access to the Single Market.
• Switzerland makes a smaller per capita contribution to the
EU budget than Norway in the EEA, to reflect the lower
level of market access.
A Future Outside of the EU – A Canada Option
• Is the recent Canada-EU trade deal an option for the UK?
• EU-Canada Comprehensive Economic and Trade
Agreement (CETA) was (finally) signed in autumn 2016
• Covers mainly free-trade in goods rather than services
• Canada has no say in in setting EU regulations or formulating
• Canadian banks have no access to the EU banking passport
system that would have allowed its banks and financial services
to trade freely.
• Freedom of movement clauses in CETA are primarily focused
• CETA does not oblige Canada to pay anything into the EU
budget, sign up to the bloc's four freedoms (such as free
movement), or abide by European Court of Justice (ECJ) rulings
Outside of the EU – WTO Option
• WTO is the World Trade Organisation
• UK will be completely out of the EU single market.
• It will face the EU’s external tariff on goods and services in the
absence of a comprehensive free trade agreement
• Gains in having more control over migration policy and freedom
to trade with rest of the world including establishing free trade
agreements with emerging countries
• As of 29 July 2016, there are 164 member countries of the
• Members of the WTO have agreed to a shared set of rules
and procedures to be followed in the trading relationships
Section 3: Micro and Macroeconomic Impact of the UK
leaving the European Union
Micro & Macro impact of decision to leave single market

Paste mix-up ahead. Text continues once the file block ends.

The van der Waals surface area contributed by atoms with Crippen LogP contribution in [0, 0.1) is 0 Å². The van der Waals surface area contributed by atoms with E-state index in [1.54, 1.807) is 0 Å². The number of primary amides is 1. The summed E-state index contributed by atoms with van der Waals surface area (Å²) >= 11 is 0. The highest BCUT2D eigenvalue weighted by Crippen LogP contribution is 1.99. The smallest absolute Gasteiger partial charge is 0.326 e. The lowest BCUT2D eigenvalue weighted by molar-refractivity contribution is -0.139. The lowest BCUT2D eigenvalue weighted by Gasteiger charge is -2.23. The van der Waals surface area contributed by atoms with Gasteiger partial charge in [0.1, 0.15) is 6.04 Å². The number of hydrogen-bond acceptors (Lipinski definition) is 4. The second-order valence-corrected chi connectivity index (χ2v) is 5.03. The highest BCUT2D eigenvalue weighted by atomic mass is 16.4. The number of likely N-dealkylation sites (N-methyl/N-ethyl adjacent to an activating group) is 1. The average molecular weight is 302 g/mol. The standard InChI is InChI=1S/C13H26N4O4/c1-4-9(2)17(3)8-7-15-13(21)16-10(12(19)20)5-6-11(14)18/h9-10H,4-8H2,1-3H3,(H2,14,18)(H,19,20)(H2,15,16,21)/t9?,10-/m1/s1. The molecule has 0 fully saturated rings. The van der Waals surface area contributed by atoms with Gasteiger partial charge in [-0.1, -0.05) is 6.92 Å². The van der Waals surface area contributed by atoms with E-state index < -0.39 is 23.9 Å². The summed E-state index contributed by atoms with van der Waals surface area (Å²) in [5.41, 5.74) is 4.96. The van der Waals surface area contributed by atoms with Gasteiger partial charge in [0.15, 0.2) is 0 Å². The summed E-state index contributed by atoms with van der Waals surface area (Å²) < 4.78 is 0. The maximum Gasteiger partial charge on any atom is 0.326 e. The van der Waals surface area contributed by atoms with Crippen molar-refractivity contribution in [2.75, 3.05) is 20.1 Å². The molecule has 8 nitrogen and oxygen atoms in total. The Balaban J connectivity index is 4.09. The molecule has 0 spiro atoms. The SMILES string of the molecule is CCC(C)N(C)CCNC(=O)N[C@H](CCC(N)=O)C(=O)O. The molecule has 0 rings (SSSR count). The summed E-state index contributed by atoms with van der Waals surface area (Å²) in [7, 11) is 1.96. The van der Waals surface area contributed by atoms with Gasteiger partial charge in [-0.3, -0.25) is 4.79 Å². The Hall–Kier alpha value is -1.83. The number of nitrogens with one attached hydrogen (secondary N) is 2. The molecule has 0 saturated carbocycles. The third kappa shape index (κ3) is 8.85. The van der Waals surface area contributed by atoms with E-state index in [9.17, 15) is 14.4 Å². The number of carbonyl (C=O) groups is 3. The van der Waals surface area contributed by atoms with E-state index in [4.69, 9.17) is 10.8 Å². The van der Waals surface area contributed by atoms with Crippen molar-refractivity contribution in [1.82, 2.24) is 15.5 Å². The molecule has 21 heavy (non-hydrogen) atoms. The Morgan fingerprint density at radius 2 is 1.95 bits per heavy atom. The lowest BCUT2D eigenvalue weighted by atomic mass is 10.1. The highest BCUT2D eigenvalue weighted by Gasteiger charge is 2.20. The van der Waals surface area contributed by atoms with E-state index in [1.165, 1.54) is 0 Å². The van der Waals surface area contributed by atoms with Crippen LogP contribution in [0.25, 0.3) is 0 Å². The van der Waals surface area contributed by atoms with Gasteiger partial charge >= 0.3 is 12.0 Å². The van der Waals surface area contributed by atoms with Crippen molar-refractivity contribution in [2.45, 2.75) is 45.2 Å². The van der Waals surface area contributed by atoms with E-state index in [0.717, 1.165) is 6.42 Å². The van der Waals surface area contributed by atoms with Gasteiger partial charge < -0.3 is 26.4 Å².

Micro aspects of the UK’s exit from the EU
Macro aspects of the UK’s exit from the EU
Trade patterns &
Public services Tax systems
Micro: Food and Farming in the UK Post Brexit
• Food and drink manufacturing:
• Largest manufacturing sector in the UK, with a 16 percent
share of total manufacturing
• Industry fears disruptions to the supply chain and the cost of
accessing imported food & drink manufacturing technologies
• Only 60% of UK-grown food is consumed in the UK and the EU
is the UK's largest trading partner
• Industry fears not being able to replace thousands of
employees who work as farm labourers
• EU's Common Agricultural Policy (CAP) makes up to 60% of UK
farm incomes through EU subsidies. The government has
promised to match these direct payments at least until 2020.
But future scale of farm income support remains uncertain.
Food import tariffs from the EU without a trade deal
Average import tariff rate and maximum rate of EU Common Customs Tariff (CCT) applied
rates for food to the United Kingdom (UK) in 2016, by product category
Animal products Dairy products Sugars and
Average import tariff rate Max rate in category
EU-born workers in the UK farming industry
Number of EU-born individuals employed in agriculture in the UK from 2011 to 2015